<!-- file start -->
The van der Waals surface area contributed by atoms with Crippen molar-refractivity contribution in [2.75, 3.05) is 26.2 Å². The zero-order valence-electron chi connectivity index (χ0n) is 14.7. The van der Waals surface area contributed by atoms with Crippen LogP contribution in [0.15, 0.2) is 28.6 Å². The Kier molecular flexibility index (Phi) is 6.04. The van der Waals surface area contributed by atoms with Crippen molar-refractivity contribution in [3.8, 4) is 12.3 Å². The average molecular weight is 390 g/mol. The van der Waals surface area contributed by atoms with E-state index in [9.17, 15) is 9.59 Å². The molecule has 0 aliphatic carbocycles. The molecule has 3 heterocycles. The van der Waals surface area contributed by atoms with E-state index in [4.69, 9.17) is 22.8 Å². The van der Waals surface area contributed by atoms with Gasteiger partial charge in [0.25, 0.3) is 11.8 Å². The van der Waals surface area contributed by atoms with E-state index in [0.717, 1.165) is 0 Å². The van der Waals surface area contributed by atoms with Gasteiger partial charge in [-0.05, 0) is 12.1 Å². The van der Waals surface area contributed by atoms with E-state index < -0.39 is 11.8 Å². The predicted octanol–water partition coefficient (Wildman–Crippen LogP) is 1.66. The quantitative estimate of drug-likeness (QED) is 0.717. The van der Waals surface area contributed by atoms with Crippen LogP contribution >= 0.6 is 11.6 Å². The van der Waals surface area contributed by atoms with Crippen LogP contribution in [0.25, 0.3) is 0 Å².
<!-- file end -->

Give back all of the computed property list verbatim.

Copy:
The van der Waals surface area contributed by atoms with Crippen molar-refractivity contribution in [2.75, 3.05) is 26.2 Å². The zero-order valence-electron chi connectivity index (χ0n) is 14.7. The van der Waals surface area contributed by atoms with Crippen LogP contribution in [0.15, 0.2) is 28.6 Å². The Kier molecular flexibility index (Phi) is 6.04. The van der Waals surface area contributed by atoms with Crippen molar-refractivity contribution in [3.8, 4) is 12.3 Å². The average molecular weight is 390 g/mol. The van der Waals surface area contributed by atoms with E-state index in [9.17, 15) is 9.59 Å². The molecule has 0 aliphatic carbocycles. The molecule has 3 heterocycles. The van der Waals surface area contributed by atoms with E-state index in [4.69, 9.17) is 22.8 Å². The van der Waals surface area contributed by atoms with Gasteiger partial charge in [0.25, 0.3) is 11.8 Å². The van der Waals surface area contributed by atoms with E-state index in [0.717, 1.165) is 0 Å². The van der Waals surface area contributed by atoms with Gasteiger partial charge in [-0.05, 0) is 12.1 Å². The van der Waals surface area contributed by atoms with E-state index < -0.39 is 11.8 Å². The predicted octanol–water partition coefficient (Wildman–Crippen LogP) is 1.66. The quantitative estimate of drug-likeness (QED) is 0.717. The van der Waals surface area contributed by atoms with Crippen LogP contribution >= 0.6 is 11.6 Å². The van der Waals surface area contributed by atoms with Crippen LogP contribution in [0.25, 0.3) is 0 Å².